Diabetes is a disease in which blood sugar level, or blood glucose, is too high.
For a person with diabetes, the pancreas either doesn’t make enough insulin or the body is unable to use the insulin it does make. In either case, sugar builds up in the blood. Over time, this may lead to heart attacks, high blood pressure, stroke, blindness and more.
But can you delay, or even prevent the onset of diabetes? Let’s look first at what the types of diabetes are:
In addition to Type 1 and Type 2 diabetes, there is also a condition called prediabetes, in which the blood glucose levels are higher than normal, but not high enough to be diagnosed as diabetes.
Many people do not know they have pre-diabetes. The good news is —prediabetes can be reversed. There are things you can do to delay or even prevent becoming diabetic. The reason is that the three major causes of diabetes are often within our control. According to the National Institutes of Health (NIH), the causes are:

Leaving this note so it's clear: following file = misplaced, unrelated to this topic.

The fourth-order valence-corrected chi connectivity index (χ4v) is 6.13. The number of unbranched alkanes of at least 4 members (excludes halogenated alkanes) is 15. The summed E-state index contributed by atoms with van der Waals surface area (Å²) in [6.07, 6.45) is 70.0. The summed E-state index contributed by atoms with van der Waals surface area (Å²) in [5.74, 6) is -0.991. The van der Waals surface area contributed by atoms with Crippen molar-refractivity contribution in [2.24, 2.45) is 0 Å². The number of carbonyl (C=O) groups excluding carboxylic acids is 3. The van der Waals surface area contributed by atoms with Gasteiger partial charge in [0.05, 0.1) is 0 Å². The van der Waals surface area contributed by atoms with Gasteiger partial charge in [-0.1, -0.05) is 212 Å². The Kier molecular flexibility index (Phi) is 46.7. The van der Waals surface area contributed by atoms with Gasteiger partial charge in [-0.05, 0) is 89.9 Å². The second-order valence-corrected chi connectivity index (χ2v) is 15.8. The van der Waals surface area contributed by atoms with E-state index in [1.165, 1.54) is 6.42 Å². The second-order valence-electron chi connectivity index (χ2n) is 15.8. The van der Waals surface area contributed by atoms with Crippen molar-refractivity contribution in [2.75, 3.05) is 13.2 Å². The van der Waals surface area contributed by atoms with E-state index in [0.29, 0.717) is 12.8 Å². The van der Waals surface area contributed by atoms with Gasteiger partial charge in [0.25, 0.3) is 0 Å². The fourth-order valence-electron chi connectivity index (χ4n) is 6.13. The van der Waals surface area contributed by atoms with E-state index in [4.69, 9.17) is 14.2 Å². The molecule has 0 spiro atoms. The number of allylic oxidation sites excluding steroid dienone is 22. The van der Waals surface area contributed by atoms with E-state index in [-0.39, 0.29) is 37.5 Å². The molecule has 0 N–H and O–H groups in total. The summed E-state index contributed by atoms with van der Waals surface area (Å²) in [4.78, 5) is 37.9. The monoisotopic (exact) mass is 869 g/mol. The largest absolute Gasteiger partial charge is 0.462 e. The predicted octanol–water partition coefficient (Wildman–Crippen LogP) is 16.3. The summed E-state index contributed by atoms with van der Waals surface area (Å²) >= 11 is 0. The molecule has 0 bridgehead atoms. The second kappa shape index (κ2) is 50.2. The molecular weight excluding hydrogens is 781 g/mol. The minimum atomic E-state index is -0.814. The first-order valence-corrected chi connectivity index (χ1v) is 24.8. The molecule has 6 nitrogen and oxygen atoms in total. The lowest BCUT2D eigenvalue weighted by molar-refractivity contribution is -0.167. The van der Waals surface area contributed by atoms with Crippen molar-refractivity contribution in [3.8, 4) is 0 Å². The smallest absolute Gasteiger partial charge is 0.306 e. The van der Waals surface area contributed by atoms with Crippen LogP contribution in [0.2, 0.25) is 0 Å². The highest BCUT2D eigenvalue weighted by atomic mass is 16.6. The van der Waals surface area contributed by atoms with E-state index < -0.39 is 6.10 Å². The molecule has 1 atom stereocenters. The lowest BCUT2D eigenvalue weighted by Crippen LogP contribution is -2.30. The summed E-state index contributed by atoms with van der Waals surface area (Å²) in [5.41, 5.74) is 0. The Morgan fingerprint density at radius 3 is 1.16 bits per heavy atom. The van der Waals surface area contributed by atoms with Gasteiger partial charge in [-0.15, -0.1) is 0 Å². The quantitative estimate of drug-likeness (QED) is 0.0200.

Through a national study called the Diabetes Prevention Program (DPP), the NIH found that “millions of high-risk people can delay or avoid developing type 2 diabetes by losing weight through regular physical activity and a diet low in fat calories.”
Medicare Can Help
In addition to diet and exercise, your health plan can support you. Medicare covers diabetes screenings tests for those who are at risk. Talk with your doctor if you are overweight, have high blood pressure, have high cholesterol and/or have a family history of diabetes.
Simple Ways to Delay (and maybe prevent) DiabetesOf course, getting more physical activity and eating better are messages that have been recommended for years. So, how do you do it? To start, use your imagination. There are many, many small things you can do that will help. Below are 10 simple ideas. Healthy actions do add up!
Delaying diabetes is the first step to prevention. Along with making lifestyle changes, talk with your doctor about getting your blood sugar tested and be sure that they know about any family history of diabetes.
Most recent update: 9/7/2017
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